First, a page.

Movie Review: Lawless

Movie Review: Lawless

Protecting a family legacy in the midst of social change

By Mark HadleyThursday 11 Oct 2012MoviesReading Time: 3 minutes

Mark Hadley reviews 'Lawless', starring Tom Hardy and Shia LaBeouf

Rating: MA15+
Distributor: Roadshow

Release Date: October 11 

Lawless reminds me strongly of another great gagster film, The Untouchables. But where that classic concludes that no one is above the law, this new story suggests only the really evil deserve to be held to account.
 

Lawless is based on the best-selling book The Wettest County In The World, a historical novel about bootlegging in rural Virginia during America’s Prohibition. Tom Hardy stars as Forrest Bondurant, the head of a family famed for producing ‘Apple Brandy’ moonshine for the county’s social gatherings. His brother Howard (Jason Clarke) is happy to lend the muscle to their operation, but little Jack Bondurant (Shia LaBeouf) dreams of becoming a bigger wheel. Jack is fascinated by the gangster ‘Pretty Boy’ Floyd and his fine clothes and fast cars, but naïve about the risks he runs. When the Bondurants are threatened by Special Deputy Charlie Rakes for a cut of their operation, Jack sets his family on a collision course with the law.
 
Like the Prohibition classics that have come before Lawless is often a disturbingly violent film with scenes ready to equal Robert De Niro’s benchmark baseball bat attack in The Untouchables. Guy Pierce provides a creepy performance as the corrupt Charlie Rakes, a man with no qualms when it comes to getting his way. But as the equally fierce Forrest explains to his brothers, “It is not the violence that sets a man apart but the distance he is prepared to go,” – and how far he does will depend very much on his convictions.

Rakes is driven by a contempt for these ‘hicks’; the Bondurants by their love of freedom. Both motivations result in horrible outcomes, but the story still tries to make a distinction between the violence they initiate. I’m not sure it’s that easily maintained…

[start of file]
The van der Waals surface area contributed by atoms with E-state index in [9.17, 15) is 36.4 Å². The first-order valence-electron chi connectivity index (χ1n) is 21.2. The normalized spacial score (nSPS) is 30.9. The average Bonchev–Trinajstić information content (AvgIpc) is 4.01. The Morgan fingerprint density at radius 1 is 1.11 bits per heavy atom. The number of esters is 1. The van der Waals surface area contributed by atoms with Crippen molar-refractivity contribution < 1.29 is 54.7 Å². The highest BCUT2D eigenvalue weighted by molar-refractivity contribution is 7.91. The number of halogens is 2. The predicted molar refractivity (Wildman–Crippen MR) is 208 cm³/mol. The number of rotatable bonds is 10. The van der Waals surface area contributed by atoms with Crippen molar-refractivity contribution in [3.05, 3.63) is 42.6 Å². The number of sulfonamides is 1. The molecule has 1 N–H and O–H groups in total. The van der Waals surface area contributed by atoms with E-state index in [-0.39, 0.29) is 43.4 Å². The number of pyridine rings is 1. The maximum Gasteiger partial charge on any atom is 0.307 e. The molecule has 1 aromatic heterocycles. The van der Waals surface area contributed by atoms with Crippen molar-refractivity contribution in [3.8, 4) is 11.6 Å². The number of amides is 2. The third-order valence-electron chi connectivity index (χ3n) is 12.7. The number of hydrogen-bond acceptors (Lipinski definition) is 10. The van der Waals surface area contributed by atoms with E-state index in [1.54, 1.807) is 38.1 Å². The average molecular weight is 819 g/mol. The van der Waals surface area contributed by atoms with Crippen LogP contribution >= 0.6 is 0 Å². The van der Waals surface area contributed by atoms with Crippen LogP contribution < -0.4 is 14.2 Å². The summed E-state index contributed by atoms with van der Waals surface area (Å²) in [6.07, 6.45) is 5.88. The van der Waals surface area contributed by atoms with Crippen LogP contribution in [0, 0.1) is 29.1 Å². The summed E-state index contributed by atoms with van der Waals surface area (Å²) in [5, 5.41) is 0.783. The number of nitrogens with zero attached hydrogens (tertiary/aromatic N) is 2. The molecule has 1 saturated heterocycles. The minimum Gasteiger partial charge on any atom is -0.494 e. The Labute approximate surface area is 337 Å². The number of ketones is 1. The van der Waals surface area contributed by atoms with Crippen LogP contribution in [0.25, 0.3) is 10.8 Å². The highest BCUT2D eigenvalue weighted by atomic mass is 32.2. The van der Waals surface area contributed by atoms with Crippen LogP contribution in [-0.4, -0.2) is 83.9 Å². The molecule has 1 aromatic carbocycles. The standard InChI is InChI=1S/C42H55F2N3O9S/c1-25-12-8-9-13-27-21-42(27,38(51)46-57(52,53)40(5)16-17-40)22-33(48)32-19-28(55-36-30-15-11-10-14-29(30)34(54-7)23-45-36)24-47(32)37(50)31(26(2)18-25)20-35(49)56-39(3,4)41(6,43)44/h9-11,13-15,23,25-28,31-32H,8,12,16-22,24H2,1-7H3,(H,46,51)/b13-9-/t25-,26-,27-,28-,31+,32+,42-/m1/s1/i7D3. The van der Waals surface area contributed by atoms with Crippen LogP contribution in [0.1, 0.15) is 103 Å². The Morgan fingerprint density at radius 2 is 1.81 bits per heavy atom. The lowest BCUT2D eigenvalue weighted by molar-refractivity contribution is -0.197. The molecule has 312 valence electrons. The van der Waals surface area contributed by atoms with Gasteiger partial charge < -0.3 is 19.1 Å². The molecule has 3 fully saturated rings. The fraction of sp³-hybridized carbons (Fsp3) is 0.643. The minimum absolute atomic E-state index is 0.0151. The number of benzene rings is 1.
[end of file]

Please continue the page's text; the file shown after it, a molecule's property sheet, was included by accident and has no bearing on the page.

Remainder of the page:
The Bondurants are ordinary, decent criminals just trying to make their way in the world without the interference of the law – hence the film’s title. However when the bodies are counted they stand as guilty as their opponents, and it matters little who fired the first shot. I think both the writers of the book and the film would have you believe that they did only what they had to survive, but Lawless actually contains an alternative that was open to all the characters. 
 
Jack falls in love with a Christian girl, the daughter of a Mennonite pastor who is just as formidable a character as his older brother Forrest. He too makes no apologies for the life he chooses to live, and commands the respect of his neighbours and friends. However this pastor’s personal integrity doesn’t result in a hail of gunfire directed at his family because he doesn’t believe himself to be above the law.

The truth is the Bondurants could have had peace any time they chose, not by giving into the law, but simply stopping their own lawlessness. Sadly they confused their freedom to choose with freedom from consequence. Forrest makes for an attractive hero in this age of the individual, and Lawless gently mocks this pastor for his ‘not of this world’ lifestyle. But it appears that old man at least understood he would be judged by a standard equally ‘not of this world’